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Delegated Legislation Committee Debates

Draft Scotland Act 1998 (Cross-Border Public Authorities) (Adaptation of Functions, Etc.) (Amendment) Order 2002

Fifth Standing Committee on Delegated Legislation

Tuesday 16 July 2002

[Mr. David Amess in the Chair]

Draft Scotland Act 1998 (Cross-Border Public Authorities) (Adaptation of Functions, Etc.) (Amendment) Order 2002

4.30 pm

The Parliamentary Under-Secretary of State for Scotland (Mrs. Anne McGuire): I beg to move,

    That the Committee has considered the draft Scotland Act 1998 (Cross-Border Public Authorities) (Adaptation of Functions, Etc.) (Amendment) Order 2002.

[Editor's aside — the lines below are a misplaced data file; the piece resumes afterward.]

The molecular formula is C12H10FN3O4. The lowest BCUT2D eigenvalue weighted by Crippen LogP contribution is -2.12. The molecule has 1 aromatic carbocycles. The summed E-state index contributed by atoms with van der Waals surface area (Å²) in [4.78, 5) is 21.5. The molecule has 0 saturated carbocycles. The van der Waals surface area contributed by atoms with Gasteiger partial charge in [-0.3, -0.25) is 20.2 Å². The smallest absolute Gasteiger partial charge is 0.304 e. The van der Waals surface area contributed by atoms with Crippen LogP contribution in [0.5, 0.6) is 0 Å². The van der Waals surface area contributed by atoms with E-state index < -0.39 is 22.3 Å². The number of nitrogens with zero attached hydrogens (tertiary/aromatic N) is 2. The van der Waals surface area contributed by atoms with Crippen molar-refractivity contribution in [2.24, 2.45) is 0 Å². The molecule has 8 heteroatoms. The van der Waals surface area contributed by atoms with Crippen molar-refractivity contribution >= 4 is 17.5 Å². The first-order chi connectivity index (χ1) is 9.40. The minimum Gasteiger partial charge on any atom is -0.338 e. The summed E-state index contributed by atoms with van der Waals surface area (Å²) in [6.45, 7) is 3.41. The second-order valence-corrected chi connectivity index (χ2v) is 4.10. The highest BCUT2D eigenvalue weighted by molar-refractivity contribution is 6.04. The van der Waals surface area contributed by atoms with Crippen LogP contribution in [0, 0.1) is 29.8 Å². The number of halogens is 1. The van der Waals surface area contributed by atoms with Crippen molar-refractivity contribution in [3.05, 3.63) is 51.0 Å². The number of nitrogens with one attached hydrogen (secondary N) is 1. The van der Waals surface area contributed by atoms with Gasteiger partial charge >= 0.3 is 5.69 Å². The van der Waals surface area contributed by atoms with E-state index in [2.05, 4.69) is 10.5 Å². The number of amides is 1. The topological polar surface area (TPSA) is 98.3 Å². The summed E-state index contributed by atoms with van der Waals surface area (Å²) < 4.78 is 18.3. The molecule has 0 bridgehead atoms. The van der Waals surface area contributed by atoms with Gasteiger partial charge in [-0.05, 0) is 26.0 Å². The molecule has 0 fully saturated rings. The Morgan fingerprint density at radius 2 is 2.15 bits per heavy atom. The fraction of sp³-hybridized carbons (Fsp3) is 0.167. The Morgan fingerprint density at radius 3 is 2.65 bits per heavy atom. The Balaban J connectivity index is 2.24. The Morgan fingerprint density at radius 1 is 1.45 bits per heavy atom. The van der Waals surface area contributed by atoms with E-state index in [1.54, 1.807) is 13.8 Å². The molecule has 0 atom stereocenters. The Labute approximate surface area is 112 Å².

It is a pleasure to move the order under your chairmanship, Mr. Amess. I am delighted that so many of my right hon. and hon. Friends and Opposition Members will join in our discussion. I thank my predecessor, my right hon. Friend the Member for Carrick, Cumnock and Doon Valley (Mr. Foulkes), who is in his place, for his able handling of the orders in the past year.

Hon. Members have been provided with an explanatory memorandum for the order, in line with the practice initiated by the Leader of the House, which took effect on 1 March. The order is made under section 89 of the Scotland Act 1998, which enables provision to be made in relation to cross-border public authorities as defined under section 88 of that Act. It allows arrangements to be tailor-made for allocating accountability and control between the United Kingdom Government and the Scottish Executive, and between the UK and Scottish Parliaments.